08/24/2006 - The relationship between religion and politics is a controversial one. While the public remains more supportive of religion's role in public life than in the 1960s, Americans are uneasy with the approaches offered by both liberals and conservatives. Fully 69% of Americans say that liberals have gone too far in keeping religion out of schools and government. But the proportion who express reservations about attempts by Christian conservatives to impose their religious values has edged up in the past year, with about half the public (49%) now expressing wariness about this.
The Democratic Party continues to face a serious "God problem," with just 26% saying the party is friendly to religion. However, the proportion of Americans who say the Republican Party is friendly to religion, while much larger, has fallen from 55% to 47% in the past year, with a particularly sharp decline coming among white evangelical Protestants (14 percentage points).
This national survey by the Pew Research Center for the People & the Press and the Pew Forum on Religion & Public Life, conducted July 6-19, 2006, among 2,003 adults, finds that most Americans (59%) continue to say that religion's influence on the country is declining, and most of those who express this view believe that this is a bad thing. The public is more divided on the question of whether religion's influence on government is increasing (42%) or decreasing (45%). And in contrast to views of religion's influence on the country, most of those who think that religion is increasing its influence on government leaders and institutions view this as a bad thing.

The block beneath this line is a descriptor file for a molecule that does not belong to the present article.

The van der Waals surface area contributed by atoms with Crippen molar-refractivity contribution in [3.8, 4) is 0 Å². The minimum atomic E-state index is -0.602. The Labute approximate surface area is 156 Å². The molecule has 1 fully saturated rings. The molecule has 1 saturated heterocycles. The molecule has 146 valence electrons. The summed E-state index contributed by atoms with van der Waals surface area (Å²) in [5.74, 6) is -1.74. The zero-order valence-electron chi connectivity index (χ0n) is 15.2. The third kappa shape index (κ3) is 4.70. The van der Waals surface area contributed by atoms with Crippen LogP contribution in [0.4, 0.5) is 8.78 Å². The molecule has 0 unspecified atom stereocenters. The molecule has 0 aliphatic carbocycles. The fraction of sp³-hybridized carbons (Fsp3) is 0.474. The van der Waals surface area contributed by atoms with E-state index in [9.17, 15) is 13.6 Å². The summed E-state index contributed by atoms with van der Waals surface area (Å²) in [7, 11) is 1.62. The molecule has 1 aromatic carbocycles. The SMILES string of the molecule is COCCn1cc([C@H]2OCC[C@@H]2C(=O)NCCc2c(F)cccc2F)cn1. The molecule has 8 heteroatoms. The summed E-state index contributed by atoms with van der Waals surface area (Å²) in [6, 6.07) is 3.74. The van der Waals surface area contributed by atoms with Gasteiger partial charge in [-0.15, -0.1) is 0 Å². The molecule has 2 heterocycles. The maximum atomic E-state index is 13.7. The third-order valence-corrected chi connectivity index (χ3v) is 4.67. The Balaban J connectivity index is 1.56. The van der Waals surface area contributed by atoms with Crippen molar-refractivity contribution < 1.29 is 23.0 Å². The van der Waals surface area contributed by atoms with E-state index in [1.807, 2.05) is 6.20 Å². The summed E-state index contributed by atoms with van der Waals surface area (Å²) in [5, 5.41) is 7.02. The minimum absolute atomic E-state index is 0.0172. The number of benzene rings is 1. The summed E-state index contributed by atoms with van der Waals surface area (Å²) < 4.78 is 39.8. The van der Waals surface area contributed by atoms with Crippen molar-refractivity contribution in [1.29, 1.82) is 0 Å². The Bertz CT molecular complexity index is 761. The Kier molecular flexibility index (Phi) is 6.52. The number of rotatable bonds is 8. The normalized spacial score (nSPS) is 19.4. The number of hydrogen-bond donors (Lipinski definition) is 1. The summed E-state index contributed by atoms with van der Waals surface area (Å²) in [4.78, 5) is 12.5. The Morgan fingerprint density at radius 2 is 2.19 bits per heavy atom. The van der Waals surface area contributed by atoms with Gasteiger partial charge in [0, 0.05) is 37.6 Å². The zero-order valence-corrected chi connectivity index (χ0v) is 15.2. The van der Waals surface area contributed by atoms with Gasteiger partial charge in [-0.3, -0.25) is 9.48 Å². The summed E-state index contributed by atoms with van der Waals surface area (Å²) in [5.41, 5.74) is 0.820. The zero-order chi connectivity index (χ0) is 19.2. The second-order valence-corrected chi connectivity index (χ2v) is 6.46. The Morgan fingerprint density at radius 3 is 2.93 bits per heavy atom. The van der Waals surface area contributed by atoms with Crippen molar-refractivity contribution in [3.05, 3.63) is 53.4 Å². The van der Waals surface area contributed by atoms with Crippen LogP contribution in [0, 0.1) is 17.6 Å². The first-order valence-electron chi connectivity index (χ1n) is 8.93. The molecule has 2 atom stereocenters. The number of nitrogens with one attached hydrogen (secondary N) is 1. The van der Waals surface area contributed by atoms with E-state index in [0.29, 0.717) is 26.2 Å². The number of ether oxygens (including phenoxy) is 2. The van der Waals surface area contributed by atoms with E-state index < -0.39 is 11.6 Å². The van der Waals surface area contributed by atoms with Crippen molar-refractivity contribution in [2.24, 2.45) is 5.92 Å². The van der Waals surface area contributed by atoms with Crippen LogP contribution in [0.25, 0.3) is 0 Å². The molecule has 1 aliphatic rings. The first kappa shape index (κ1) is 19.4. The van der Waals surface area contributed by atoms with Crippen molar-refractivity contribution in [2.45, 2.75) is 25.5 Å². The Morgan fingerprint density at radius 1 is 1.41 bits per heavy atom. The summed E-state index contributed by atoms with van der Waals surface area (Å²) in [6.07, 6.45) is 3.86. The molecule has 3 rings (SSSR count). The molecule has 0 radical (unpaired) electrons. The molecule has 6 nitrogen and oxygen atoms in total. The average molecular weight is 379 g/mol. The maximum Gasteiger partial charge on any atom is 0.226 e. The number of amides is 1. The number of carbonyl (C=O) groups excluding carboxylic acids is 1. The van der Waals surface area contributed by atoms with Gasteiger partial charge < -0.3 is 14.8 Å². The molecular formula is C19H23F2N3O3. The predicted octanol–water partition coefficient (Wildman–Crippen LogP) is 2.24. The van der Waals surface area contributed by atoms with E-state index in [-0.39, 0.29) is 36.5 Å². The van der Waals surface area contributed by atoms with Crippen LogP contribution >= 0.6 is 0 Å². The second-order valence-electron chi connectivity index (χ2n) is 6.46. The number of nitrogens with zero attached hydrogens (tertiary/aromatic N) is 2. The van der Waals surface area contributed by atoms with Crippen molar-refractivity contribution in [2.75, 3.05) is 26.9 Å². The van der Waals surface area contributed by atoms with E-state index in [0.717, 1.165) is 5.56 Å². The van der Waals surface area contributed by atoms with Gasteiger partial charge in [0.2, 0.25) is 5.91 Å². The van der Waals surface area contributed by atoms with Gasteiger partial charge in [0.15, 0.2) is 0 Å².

The survey finds that religious conservatives, and white evangelical Christians specifically, have no equal and opposite group on the religious left. About 7% of the public say they identify with the "religious left" political movement. That is not much smaller than the 11% who identify themselves as members of the "religious right," but the religious left is considerably less cohesive in its political views than the religious right.
The survey traced the spiritual roots of the religious right and left to two broader faith communities. On the right, white evangelical Christians comprise 24% of the population and form a distinct group whose members share core religious beliefs as well as crystallized and consistently conservative political attitudes.
Read the full report Many Americans Uneasy With Mix of Religion and Politics on the Pew Forum on Religion & Public Life Web site.